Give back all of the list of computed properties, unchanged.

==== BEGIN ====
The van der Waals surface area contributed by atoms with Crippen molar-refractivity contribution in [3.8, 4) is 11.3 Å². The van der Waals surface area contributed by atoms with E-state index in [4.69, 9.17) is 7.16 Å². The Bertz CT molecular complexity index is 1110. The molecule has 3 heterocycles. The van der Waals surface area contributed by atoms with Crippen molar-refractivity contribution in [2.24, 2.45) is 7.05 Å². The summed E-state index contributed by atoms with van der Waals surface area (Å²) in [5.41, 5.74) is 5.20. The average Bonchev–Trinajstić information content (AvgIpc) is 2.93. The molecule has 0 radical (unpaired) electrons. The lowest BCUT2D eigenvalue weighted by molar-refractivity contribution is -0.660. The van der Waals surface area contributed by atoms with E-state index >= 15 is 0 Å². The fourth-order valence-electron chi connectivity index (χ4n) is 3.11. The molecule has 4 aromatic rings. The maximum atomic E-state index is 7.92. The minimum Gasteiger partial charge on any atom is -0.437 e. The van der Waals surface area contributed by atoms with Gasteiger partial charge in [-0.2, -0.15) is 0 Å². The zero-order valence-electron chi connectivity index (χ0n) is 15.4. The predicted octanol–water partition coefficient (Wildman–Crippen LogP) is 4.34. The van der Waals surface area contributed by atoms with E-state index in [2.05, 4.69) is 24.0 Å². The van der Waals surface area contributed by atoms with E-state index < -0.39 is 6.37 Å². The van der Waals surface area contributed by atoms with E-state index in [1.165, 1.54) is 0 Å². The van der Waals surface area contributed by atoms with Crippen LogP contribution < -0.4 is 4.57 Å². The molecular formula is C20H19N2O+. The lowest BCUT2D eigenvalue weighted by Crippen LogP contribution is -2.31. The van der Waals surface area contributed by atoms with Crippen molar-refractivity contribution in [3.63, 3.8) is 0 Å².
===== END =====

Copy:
The van der Waals surface area contributed by atoms with Crippen molar-refractivity contribution in [3.8, 4) is 11.3 Å². The van der Waals surface area contributed by atoms with E-state index in [4.69, 9.17) is 7.16 Å². The Bertz CT molecular complexity index is 1110. The molecule has 3 heterocycles. The van der Waals surface area contributed by atoms with Crippen molar-refractivity contribution in [2.24, 2.45) is 7.05 Å². The summed E-state index contributed by atoms with van der Waals surface area (Å²) in [5.41, 5.74) is 5.20. The average Bonchev–Trinajstić information content (AvgIpc) is 2.93. The molecule has 0 radical (unpaired) electrons. The lowest BCUT2D eigenvalue weighted by molar-refractivity contribution is -0.660. The van der Waals surface area contributed by atoms with E-state index >= 15 is 0 Å². The fourth-order valence-electron chi connectivity index (χ4n) is 3.11. The molecule has 4 aromatic rings. The maximum atomic E-state index is 7.92. The minimum Gasteiger partial charge on any atom is -0.437 e. The van der Waals surface area contributed by atoms with Gasteiger partial charge in [-0.2, -0.15) is 0 Å². The zero-order valence-electron chi connectivity index (χ0n) is 15.4. The predicted octanol–water partition coefficient (Wildman–Crippen LogP) is 4.34. The van der Waals surface area contributed by atoms with E-state index in [2.05, 4.69) is 24.0 Å². The van der Waals surface area contributed by atoms with E-state index < -0.39 is 6.37 Å². The van der Waals surface area contributed by atoms with E-state index in [1.165, 1.54) is 0 Å². The van der Waals surface area contributed by atoms with Crippen LogP contribution < -0.4 is 4.57 Å². The molecular formula is C20H19N2O+. The lowest BCUT2D eigenvalue weighted by Crippen LogP contribution is -2.31. The van der Waals surface area contributed by atoms with Crippen molar-refractivity contribution in [3.63, 3.8) is 0 Å².